Clean growth and net zero matters to everyone at JM as we are all affected by the effects of climate change! It’s also high on the agenda for many of our external stakeholders, from our investor community to customers, partners and, importantly, the talent we’ll need to deliver on our vision. It’s great to work for a company that has the contribution to a cleaner and healthier world at its core.


2. Do you agree that both innovation and diversity of thought are central to progress?


Maurits: Innovation has never been more important than it is today: the drive towards net zero that we see around the globe is fuelling an urgent need for more innovation and the scale up of new ideas as quickly as possible.

Companies that have sustainable technologies at their core will show “the art of the possible” and will perform techno-economical and life cycle analysis evaluations. This will in turn again fuel the deployment of such technologies, and will help governments to set standards around the best available technologies.

One thing that’s clear to me is the importance of diversity and inclusion in our innovation teams. Research shows that a diverse team, with many different points of view, is a stronger team, and that’s certainly my experience.

What is Johnson Matthey’s experience with Innovate UK? UK Research and Innovation funding has been a great support for us especially in developing new collaborative projects and exploring high risk (low-mid TRL) technologies; and developing new partnerships with other corporates, SMEs and academia. We are currently collaborating on around 10 Innovate UK projects.

In general we currently sponsor over 100 students around the globe (but majority are in the UK).

What is Johnson Matthey’s experience with R&D tax credits? The support we get helps us to do more, to take on more challenges in the cleantech space. We are grateful for the support we are getting from the UK government and from other sources. It helps us and our customers and partners to develop and deploy new technologies, faster.


Ilaria: I am a firm believer in the notion that innovation benefits from diversity of thought. From my experience, people and teams with different backgrounds and experiences look at problems differently, leading to better, more innovative solutions.

But it’s not just my hunch. The evidence actually speaks for itself - research conducted by Deloitte shows that organizations with inclusive cultures are 6 times more innovative and agile, 8 times as likely to achieve better business results, and twice as likely to meet or exceed financial targets than organizations that are less diverse.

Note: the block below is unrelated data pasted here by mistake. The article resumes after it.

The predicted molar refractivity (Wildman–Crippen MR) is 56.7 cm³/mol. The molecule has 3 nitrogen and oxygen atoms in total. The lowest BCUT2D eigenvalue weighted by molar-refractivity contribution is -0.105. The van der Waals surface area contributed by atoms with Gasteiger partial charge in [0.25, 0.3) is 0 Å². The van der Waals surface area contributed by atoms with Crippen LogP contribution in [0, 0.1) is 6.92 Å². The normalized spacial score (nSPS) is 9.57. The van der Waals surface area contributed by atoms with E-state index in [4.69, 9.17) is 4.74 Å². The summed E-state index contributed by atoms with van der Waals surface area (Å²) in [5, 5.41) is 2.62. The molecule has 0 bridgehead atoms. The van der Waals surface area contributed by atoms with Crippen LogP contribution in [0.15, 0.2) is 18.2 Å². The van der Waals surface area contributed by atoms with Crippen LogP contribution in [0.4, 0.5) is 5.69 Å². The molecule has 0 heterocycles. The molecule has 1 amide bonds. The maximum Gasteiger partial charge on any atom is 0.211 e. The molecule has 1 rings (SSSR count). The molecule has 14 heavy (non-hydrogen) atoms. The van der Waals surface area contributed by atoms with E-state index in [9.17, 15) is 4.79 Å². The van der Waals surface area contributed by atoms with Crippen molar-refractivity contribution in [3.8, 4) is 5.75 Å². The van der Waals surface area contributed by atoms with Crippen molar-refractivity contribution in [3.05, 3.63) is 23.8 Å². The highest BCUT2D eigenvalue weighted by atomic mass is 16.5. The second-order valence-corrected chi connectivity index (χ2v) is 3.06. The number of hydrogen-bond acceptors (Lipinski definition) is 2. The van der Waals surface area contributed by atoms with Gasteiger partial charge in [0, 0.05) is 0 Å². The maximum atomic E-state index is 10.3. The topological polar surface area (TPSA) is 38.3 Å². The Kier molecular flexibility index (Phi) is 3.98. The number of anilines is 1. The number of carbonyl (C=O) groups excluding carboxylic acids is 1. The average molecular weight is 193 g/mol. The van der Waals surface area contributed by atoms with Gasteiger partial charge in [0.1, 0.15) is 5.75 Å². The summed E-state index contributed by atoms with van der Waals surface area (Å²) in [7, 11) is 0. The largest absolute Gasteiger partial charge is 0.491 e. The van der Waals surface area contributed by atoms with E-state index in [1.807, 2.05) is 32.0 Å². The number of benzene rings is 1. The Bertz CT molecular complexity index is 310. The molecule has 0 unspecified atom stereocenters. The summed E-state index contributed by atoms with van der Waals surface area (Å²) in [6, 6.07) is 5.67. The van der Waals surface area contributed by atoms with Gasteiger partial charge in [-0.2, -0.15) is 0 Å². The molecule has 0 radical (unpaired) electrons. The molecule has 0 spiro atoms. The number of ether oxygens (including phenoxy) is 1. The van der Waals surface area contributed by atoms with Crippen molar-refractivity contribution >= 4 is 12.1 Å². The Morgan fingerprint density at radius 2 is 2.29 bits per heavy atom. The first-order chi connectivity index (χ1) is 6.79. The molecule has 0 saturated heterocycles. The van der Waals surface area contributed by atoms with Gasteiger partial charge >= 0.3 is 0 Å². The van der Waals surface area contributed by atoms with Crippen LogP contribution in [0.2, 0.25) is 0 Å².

There is always room for improvement but on the whole I’m pretty proud of the UK’s commitment to the diversity agenda.

Fundamental to the very identity of the United Kingdom – which brings together 4 countries with different cultures and customs – is the belief in the strength of difference. And I think that the tolerance, the space that the UK creates for diversity has an impact on outcomes and more specifically on innovation.

In turn: innovation obviously turns ideas into economic growth; it translates discoveries into new products, services and jobs, creating positive change in businesses, public services, government and wider society.

At a very practical level, Innovate UK, for example, has published a study to help inform how diversity and inclusion within the organisation can promote business innovation.

Diversity and Inclusion is also key element of the COP Presidency.

Essential to these two outcomes is meaningful engagement with, and the involvement of, all Parties and non-state actors, including marginalised voices. Including countries that are coming at the problem from total opposite ends of the spectrum will be the key to getting an agreement and securing the legacy of the Paris accords.

In summary, diversity, inclusion and climate change go hand-in-hand: and this trio is what we need to turn the UK into the world’s number one centre for green technology and finance, enabling a sustainable future and laying the foundations for decades of green-fuelled prosperity.


3. What is the role of governments in fostering innovation to deliver net zero?


Ilaria: You might expect me to say this, but Governments have a pivotal role to play in innovation.  First and foremost, they ought to put the right, long-term policies and frameworks in place to give business the confidence to invest in innovation. They are critical to creating the right environment to enable innovation to take place.

Policies like the Contract for Difference, for example, have massively contributed to cost-reduction in the offshore wind industry, not only in the UK but around the world. Governments can also set strategies, set the direction of travel, set the framework within which businesses operate, can set the way.